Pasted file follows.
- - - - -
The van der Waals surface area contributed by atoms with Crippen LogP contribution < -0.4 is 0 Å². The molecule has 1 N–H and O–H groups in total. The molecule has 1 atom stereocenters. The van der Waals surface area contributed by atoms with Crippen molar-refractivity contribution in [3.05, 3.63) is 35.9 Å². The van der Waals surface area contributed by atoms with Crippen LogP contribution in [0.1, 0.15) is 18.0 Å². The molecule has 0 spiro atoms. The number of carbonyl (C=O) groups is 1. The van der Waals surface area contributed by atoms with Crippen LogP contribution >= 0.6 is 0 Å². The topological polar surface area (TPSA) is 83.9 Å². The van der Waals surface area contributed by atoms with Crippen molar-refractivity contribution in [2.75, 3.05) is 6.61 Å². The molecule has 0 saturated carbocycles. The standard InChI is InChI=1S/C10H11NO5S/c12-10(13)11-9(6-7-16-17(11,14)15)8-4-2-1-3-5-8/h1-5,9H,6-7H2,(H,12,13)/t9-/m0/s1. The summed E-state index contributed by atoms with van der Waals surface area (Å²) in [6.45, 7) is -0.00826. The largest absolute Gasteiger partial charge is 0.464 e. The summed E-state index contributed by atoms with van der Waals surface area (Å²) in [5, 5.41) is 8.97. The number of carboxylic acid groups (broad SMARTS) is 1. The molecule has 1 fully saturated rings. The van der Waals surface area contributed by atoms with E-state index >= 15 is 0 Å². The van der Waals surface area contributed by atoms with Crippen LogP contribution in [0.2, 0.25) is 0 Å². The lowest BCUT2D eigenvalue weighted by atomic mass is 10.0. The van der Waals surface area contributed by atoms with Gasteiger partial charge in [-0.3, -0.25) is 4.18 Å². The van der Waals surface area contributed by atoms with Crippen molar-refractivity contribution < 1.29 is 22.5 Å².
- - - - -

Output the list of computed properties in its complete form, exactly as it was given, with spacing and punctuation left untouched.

The van der Waals surface area contributed by atoms with Crippen LogP contribution < -0.4 is 0 Å². The molecule has 1 N–H and O–H groups in total. The molecule has 1 atom stereocenters. The van der Waals surface area contributed by atoms with Crippen molar-refractivity contribution in [3.05, 3.63) is 35.9 Å². The van der Waals surface area contributed by atoms with Crippen LogP contribution in [0.1, 0.15) is 18.0 Å². The molecule has 0 spiro atoms. The number of carbonyl (C=O) groups is 1. The van der Waals surface area contributed by atoms with Crippen LogP contribution >= 0.6 is 0 Å². The topological polar surface area (TPSA) is 83.9 Å². The van der Waals surface area contributed by atoms with Crippen molar-refractivity contribution in [2.75, 3.05) is 6.61 Å². The molecule has 0 saturated carbocycles. The standard InChI is InChI=1S/C10H11NO5S/c12-10(13)11-9(6-7-16-17(11,14)15)8-4-2-1-3-5-8/h1-5,9H,6-7H2,(H,12,13)/t9-/m0/s1. The summed E-state index contributed by atoms with van der Waals surface area (Å²) in [6.45, 7) is -0.00826. The largest absolute Gasteiger partial charge is 0.464 e. The summed E-state index contributed by atoms with van der Waals surface area (Å²) in [5, 5.41) is 8.97. The number of carboxylic acid groups (broad SMARTS) is 1. The molecule has 1 fully saturated rings. The van der Waals surface area contributed by atoms with E-state index >= 15 is 0 Å². The van der Waals surface area contributed by atoms with Crippen LogP contribution in [0.2, 0.25) is 0 Å². The lowest BCUT2D eigenvalue weighted by atomic mass is 10.0. The van der Waals surface area contributed by atoms with Gasteiger partial charge in [-0.3, -0.25) is 4.18 Å². The van der Waals surface area contributed by atoms with Crippen molar-refractivity contribution < 1.29 is 22.5 Å².